JetBoil manufactures and markets lightweight gas-fueled portable stoves used primarily for backpacking.[3]

Jetboil, Inc.
IndustryBackpacking stoves
FounderDwight Aspinwall, Perry Dowst
Area served
Production output
Backpacking stoves
US$25.6 million (2013)[1][2]
US$19.3 million (2013)[1][2]
OwnerJohnson Outdoors, Inc.

The company was formed in 2001 by Dwight Aspinwall and Perry Dowst[4] in a former woolen mill in Guild, New Hampshire,[4] debuting its products at the 2003 Outdoor Retailers trade show.[5] In 2006 the company moved its headquarters to Manchester, New Hampshire[4][6] and in 2012 was purchased by Racine, Wisconsin-based Johnson Outdoors.[5][7]

Stove design

Stoves feature a neoprene-insulated pot (billycan), corrugated metal heat exchanger (burner) and burner adjustment valve with ignition via either an outside source or integral push-button electric igniter, depending on the model.[8]

The ring of corrugated metal forming the burner also shields it from wind and directs heat to the base of the pot.[9] The ring and burner, along with a coiled heat exchanger at the bottom of the stove all work to contain heat, enabling an average boiling time of two minutes and fifteen seconds.[10]

The company markets its fuel, a mixture of propane and isobutane,[11] in canisters that thread to the bottom of the burner. Several stove models feature a stabilizing tripod (for the base of the fuel canister) as well as a plastic cup, which covers the heat exchanger during storage.[12]


Jetboil has marketed a range of stoves that vary in construction materials and features, with more expensive models offering lighter weight and decreased cooking times:

  • Personal Cooking System (2004)[13] weight (425 grams), boil time: 4 minutes.[13]
  • Group Cooking System (2006),[14][15] 1.6 liter pot, boil time: 5:00.[14][16]
  • Helios, group cooking system (2008–2014), replaced by Joule.[17]
  • Flash (2009),[18] offered in different colours, boil time: 2.25 minutes.
  • Zip (2011),[19] 0.8 liter aluminum cup,[19][20] adjustable burner, no ignitor, weight 9.5 ounces, boil time 2.5 minutes.[19]
  • Sol TI (2011) titanium cup, weight 5.3 ounces[20][21] includes pressure regulator[22] boil time: 1.75 minutes,[23] lightest model.[21]
  • Sol Advanced (2011),[24] aluminum cup, push-button igniter, weight 10.5 ounces,[25] integral pressure regulator, boil time 2:00.[24][25]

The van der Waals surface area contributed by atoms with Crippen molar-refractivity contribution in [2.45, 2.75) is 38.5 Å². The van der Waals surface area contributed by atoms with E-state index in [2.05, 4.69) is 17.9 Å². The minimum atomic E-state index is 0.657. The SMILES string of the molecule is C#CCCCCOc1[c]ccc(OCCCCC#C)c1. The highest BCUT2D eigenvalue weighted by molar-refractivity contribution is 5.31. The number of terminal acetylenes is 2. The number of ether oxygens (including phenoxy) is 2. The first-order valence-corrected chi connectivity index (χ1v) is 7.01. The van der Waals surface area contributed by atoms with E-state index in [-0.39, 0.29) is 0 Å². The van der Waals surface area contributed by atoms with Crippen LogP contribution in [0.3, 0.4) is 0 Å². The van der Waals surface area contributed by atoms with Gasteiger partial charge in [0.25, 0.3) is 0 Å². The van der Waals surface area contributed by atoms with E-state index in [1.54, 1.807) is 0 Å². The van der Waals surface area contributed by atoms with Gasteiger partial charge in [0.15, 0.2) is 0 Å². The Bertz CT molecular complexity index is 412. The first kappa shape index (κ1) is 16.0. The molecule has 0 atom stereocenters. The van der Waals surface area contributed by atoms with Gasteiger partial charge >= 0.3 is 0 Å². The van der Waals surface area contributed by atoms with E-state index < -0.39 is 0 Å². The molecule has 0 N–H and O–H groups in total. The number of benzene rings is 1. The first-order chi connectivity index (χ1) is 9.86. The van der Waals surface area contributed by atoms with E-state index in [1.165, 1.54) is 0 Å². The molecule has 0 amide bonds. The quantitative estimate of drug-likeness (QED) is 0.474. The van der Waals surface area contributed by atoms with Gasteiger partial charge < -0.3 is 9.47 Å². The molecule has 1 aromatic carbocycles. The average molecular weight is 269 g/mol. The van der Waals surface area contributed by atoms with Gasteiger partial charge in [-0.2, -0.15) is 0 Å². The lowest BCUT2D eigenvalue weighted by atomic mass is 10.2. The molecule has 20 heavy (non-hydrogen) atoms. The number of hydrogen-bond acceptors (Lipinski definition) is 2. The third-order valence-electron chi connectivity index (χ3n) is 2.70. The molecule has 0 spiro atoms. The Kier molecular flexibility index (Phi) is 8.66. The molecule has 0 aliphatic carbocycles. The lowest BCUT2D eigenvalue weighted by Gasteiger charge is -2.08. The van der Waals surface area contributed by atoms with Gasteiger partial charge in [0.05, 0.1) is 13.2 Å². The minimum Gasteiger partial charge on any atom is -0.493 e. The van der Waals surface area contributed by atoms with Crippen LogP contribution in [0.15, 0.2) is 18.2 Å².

• Sumo Al (2012)[26] aluminum cup,[27] three bowls with lids,[28] orange in color, reversible sleeve,[28] self-storing.[28]
  • Sumo TI Group Cooking (2012)[26] performs to 20 °F (−7 °C), boil time 4.25 minutes[27] group cooking,[27] titanium cup.[29]
  • Joule (2013),[30] 2.5 liter pot, uses liquid-feed butane,[31] stove base and pot, no accessories.[31] weight 27.6 ounces.[31]
  • MiniMo (2014), 1 liter pot,[32] flame control valve,[33] weight 14.6 ounces.[32]
  • Flash 2.0 (2018). Boil time 1 minute 40 seconds.[34]

Accessories include a lightweight coffee press, replacement lids, mesh strainers,[15] support and stabilizer kit,[15] pots and pans,[35] utensils and plastic plates,[35] and a tool for puncturing holes in used fuel canisters prior to recycling.[36]

See also


  1. Johnson, David; Georgeson, Cynthia (6 December 2013). "Johnson Outdoors Reports Increased Sales, Profits and Earnings for Fiscal 2013". Globe Newswire. Racine, Wisconsin: Johnson Outdoors, Inc. Retrieved 16 August 2014.
  2. JOUT 2013 Annual Report (PDF) (Report). Johnson Outdoors, Inc. Retrieved 11 November 2014.
  3. "About Us". Jetboil, Inc. Retrieved 4 September 2014.
  4. Johnston, Warren (16 December 2012). "Camping Stove Maker With Newport and Dartmouth Ties Takes Next Step; Company Bought for $16 Million". Valley News. Lebanon, New Hampshire. Archived from the original on 4 March 2016. Retrieved 16 August 2014.
  5. Alden, Doug (9 December 2012). "NH cousins' Jetboil sold to Johnson Outdoors for $16 million". New Hampshire Union Leader. Manchester, NH: Union Leader Corp. Retrieved 13 August 2014.
  6. Masek, Heidi (28 September 2008). "Who's high tech in NH?". The Hippo. Manchester, New Hampshire, United States. Retrieved 11 November 2014.